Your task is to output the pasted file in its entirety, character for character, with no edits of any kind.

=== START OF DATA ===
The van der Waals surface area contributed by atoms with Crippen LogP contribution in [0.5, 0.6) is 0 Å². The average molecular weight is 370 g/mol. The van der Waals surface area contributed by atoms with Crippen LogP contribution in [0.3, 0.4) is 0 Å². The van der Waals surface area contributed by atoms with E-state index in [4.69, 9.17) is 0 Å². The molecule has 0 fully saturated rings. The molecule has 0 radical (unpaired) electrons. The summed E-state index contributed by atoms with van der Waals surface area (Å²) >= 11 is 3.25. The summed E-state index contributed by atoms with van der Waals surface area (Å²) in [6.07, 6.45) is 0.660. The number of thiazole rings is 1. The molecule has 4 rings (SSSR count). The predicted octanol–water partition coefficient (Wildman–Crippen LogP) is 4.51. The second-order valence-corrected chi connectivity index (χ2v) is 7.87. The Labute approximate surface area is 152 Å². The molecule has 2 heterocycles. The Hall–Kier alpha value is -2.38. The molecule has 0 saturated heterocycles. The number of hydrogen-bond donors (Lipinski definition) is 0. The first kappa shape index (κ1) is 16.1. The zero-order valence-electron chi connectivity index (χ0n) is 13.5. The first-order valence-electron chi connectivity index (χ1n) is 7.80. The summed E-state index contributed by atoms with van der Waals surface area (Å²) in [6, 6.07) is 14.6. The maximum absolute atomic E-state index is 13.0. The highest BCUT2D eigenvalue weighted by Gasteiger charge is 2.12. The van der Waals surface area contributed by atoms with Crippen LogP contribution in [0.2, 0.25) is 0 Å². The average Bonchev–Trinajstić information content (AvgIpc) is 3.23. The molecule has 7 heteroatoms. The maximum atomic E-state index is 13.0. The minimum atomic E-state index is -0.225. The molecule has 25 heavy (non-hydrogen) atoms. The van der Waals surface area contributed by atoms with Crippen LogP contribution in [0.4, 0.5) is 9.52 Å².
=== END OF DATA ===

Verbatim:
The van der Waals surface area contributed by atoms with Crippen LogP contribution in [0.5, 0.6) is 0 Å². The average molecular weight is 370 g/mol. The van der Waals surface area contributed by atoms with Crippen LogP contribution in [0.3, 0.4) is 0 Å². The van der Waals surface area contributed by atoms with E-state index in [4.69, 9.17) is 0 Å². The molecule has 0 fully saturated rings. The molecule has 0 radical (unpaired) electrons. The summed E-state index contributed by atoms with van der Waals surface area (Å²) >= 11 is 3.25. The summed E-state index contributed by atoms with van der Waals surface area (Å²) in [6.07, 6.45) is 0.660. The number of thiazole rings is 1. The molecule has 4 rings (SSSR count). The predicted octanol–water partition coefficient (Wildman–Crippen LogP) is 4.51. The second-order valence-corrected chi connectivity index (χ2v) is 7.87. The Labute approximate surface area is 152 Å². The molecule has 2 heterocycles. The Hall–Kier alpha value is -2.38. The molecule has 0 saturated heterocycles. The number of hydrogen-bond donors (Lipinski definition) is 0. The first kappa shape index (κ1) is 16.1. The zero-order valence-electron chi connectivity index (χ0n) is 13.5. The first-order valence-electron chi connectivity index (χ1n) is 7.80. The summed E-state index contributed by atoms with van der Waals surface area (Å²) in [6, 6.07) is 14.6. The maximum absolute atomic E-state index is 13.0. The highest BCUT2D eigenvalue weighted by Gasteiger charge is 2.12. The van der Waals surface area contributed by atoms with Crippen LogP contribution in [0.2, 0.25) is 0 Å². The average Bonchev–Trinajstić information content (AvgIpc) is 3.23. The molecule has 7 heteroatoms. The maximum atomic E-state index is 13.0. The minimum atomic E-state index is -0.225. The molecule has 25 heavy (non-hydrogen) atoms. The van der Waals surface area contributed by atoms with Crippen LogP contribution in [0.4, 0.5) is 9.52 Å².